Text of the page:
[Just to make things clear, they study 18 hours+ Tanach a week! It is a high-level seriously religious girls school]
So why are they doing so little? So many excuses were given. But two things stood clear to me after some investigation:
1. The school doesn't particularly see the great need to teach my daughter Torah shebAl Peh. Let me add that in a neighboring school, boys are given the opportunity to study 2 extra hours of Gemara after school (called Tigbur - strengthening!) and the girls simply go home. Apparently girls don't need strengthening! But also it is clear that even in Gush Etzion with so many learned women and the towering institute of Migdal Oz, women's Torah Shebal Peh is not taken nearly as seriously, and is far below the level of their male counterparts.
2. One of the problems was that there simply were no female teachers on the staff of this particular school who felt adequately trained to teach Mishna at the requisite level. After all, a great Mishna teacher has studied Mishna and Talmud for years. He or she knows the material at a very high level and can bring all his or her experience to bear when teaching even basic material (Mishna) thereby injecting interest and investing the subject matter with depth and relevance. No women on the faculty had this capability.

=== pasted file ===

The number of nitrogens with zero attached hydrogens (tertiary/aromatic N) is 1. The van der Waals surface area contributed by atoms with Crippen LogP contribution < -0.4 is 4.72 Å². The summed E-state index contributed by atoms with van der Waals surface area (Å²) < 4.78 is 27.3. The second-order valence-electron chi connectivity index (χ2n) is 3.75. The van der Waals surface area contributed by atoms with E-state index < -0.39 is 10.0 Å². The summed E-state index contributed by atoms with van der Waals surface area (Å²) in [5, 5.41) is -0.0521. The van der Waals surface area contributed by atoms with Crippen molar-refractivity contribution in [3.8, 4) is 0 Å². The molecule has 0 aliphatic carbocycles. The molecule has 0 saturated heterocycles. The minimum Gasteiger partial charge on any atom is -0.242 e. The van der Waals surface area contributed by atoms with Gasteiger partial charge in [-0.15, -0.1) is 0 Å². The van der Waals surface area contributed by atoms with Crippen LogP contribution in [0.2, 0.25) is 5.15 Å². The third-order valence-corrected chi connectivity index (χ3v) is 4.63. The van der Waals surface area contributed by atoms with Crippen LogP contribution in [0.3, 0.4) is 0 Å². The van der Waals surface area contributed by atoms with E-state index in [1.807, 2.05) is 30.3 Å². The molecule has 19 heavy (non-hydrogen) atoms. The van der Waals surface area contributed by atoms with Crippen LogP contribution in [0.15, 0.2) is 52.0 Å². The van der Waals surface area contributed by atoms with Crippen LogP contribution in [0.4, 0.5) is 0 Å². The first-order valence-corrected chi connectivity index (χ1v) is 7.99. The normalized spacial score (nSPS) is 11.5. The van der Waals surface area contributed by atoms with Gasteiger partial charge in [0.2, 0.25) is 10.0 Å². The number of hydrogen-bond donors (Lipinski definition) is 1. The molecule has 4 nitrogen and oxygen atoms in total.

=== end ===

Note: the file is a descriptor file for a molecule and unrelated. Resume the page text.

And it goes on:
So how can I change things? How can I get the school to take my daughter's brain and soul seriously? How can I get the teachers who know Torah Shebal Peh into the school?
And so, I began to think: In the Western world, when High Schools failed to take girls' physics seriously, someone said: "Well, we need women physics teachers. Until the students see a female role model, they will never take it seriously. And to get women's physics teachers we need female University professors. Because unless we have women teaching physics in University, we will never have physics taken seriously for girls at High School. " And I guess that is Feminism. And maybe - just possibly - it applies to my frustration. Maybe what is true for physics is true for Torah, or in our case, Mishna.
And I suddenly thought, well maybe we DO need to have publicly recognised communal figureheads who are versed in Torah ShebAl Peh. Maybe we do need women Rabbis, or at least women Talmidei Chachamim with some hefty public recognition. Why? -So that someone will take 5th grade Mishna seriously for my daughter!
Now, .... I am still torn, still a little stuck on this one. Maybe I am just torn between innovation and traditionalism. Maybe I am wavering due to my inability to read the long-term implications of such a move. I know that I don't particularly like the Maharat title as such. To be honest, I would like to see the Yoetzet title develop as the prime title that recognises women as masters of Halakhic study, (even if it is in Hilchot Nidda... after all, traditional Semicha is just on Kashrut topics.) I also have no real clarity as to the precise role I want such a women to play in shul, if she were to be the sole spiritual leader of a congregation. And yet, let me reiterate that unless the community see women Talmidei Chachamim ( - It doesn't have to be a Rabbi, or a Maharat, or a Yoetzet - ) and recognise that role of scholar, teacher and religious guide as a valuable pursuit, as a noble status for women; until then, our daughters' Talmud Torah will be relegated to second-rate status. Always.